If you need to buy any medicines whilst you’re abroad then keep both receipts and original prescriptions, and of course make sure that all instructions that you are provided with are in English, so that you know for sure that you have the correct medicine, and are taking it as directed.
Finally, in the event of a claim, you must ensure you follow the procedure detailed on any insurance policy to the letter.
Treating Minor Injuries
If you get a scrape or a cut you should always keep it clean and apply antiseptic.
Always try and be a fussy eater. Avoid undercooked meat and shellfish and salads as these might not have been washed in safe water. Always avoid drinking tap water or untreated water.
If you become unwell as a result of eating or drinking something contaminated, be sure to make a note of all the items that you have eaten or drunk for the previous 24 hours, and where they were consumed or purchased from.
Also be sure to report any incidents of food poisoning as soon as possible (see “Holiday Complaints” below), and make a note of the names and addresses of anybody else that you come across who became ill after eating or drinking the same items, or purchasing food or drink from the same supplier.
Arrange for a stool or vomit sample to be provided to a medical practitioner as soon as possible after you start suffering from the symptoms, in order that the cause of your illness can be identified as likely to have been caused by contaminated food or drink.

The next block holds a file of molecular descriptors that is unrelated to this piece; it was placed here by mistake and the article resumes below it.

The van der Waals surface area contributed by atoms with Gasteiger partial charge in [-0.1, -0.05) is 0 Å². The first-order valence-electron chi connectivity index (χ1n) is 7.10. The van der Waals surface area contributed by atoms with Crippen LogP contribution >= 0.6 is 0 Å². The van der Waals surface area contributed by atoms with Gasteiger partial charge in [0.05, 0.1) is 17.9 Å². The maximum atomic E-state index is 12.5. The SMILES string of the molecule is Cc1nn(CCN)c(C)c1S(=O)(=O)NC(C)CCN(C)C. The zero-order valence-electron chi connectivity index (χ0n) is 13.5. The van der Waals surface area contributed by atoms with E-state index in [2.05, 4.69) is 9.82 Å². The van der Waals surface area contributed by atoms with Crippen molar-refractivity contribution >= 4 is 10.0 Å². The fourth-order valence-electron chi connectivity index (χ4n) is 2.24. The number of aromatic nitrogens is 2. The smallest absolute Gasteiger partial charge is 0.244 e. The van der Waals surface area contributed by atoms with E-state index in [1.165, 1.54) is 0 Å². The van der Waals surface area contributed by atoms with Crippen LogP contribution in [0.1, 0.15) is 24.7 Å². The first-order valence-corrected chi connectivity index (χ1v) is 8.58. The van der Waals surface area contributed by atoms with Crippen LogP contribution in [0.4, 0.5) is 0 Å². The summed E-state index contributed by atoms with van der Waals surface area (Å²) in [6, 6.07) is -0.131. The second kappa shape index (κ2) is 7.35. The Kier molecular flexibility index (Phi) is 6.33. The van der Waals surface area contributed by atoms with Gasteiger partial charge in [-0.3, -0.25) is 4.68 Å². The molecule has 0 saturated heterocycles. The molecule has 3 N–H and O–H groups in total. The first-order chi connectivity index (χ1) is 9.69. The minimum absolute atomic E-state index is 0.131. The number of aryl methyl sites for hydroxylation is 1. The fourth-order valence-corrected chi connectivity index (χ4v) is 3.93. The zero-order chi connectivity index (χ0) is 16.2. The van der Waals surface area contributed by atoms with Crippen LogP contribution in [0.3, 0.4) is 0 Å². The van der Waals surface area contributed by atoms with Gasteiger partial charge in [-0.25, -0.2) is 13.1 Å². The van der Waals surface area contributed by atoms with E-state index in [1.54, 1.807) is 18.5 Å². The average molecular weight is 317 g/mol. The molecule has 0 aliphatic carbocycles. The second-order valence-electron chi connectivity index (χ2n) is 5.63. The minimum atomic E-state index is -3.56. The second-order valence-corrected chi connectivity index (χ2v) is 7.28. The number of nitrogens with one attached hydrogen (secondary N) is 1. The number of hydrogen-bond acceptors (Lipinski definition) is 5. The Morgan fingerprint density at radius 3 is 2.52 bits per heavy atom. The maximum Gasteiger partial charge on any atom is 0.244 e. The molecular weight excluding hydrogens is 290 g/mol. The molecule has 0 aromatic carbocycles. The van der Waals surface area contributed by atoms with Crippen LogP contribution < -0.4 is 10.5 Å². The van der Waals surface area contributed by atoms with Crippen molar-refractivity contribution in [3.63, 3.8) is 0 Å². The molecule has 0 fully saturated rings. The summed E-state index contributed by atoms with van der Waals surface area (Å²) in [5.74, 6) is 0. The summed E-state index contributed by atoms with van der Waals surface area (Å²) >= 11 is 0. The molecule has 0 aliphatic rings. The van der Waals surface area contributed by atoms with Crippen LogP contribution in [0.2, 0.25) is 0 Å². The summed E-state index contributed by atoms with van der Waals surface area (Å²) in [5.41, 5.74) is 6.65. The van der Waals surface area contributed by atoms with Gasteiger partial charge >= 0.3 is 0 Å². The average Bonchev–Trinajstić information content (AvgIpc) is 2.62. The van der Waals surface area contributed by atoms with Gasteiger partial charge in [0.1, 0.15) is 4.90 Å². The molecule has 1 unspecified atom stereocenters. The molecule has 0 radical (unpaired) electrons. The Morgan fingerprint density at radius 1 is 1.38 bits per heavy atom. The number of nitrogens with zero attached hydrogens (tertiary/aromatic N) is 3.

Protect yourself with a high-factor sun lotion. The best is 15 SPF and above.
If you start to feel unwell and your temperature increases (+38C) check your temperature every three to four hours. Not all fevers require medical attention but if yours persists then always seek the advice of a health professional.
Avoid any language barriers and if you need a doctor or nurse try and get one who speaks English. If in doubt, contact the British Embassy or Consulate of the country you’re travelling in.
If you’re not happy with any aspect of the holiday, it’s always best to register your dissatisfaction with the holiday representative or accommodation provider whilst you are on holiday. Keep notes of your complaint, who you complained to, when you had the discussions and what was agreed.
Photographic and video evidence is also always useful, if you have been injured as the result of a dangerous or defective footpath; hotel room or other hazard, in respect of which you may be able to seek compensation. Make sure these are taken as soon as possible, as any complaint you make may result in the hazard being put right (and your evidence disappearing).
And, importantly, keep any receipts for expenses incurred as a result of your complaint.
Neil Hudgell Solicitors are specialists in handling claims relating to holiday illness. Every year we resolve cases for holidaymakers. Whilst the compensation cannot often make up for the distress or ill health suffered as a result of a holiday, it can help mitigate any financial expenses incurred or cover the costs of any further treatment or rehabilitation required.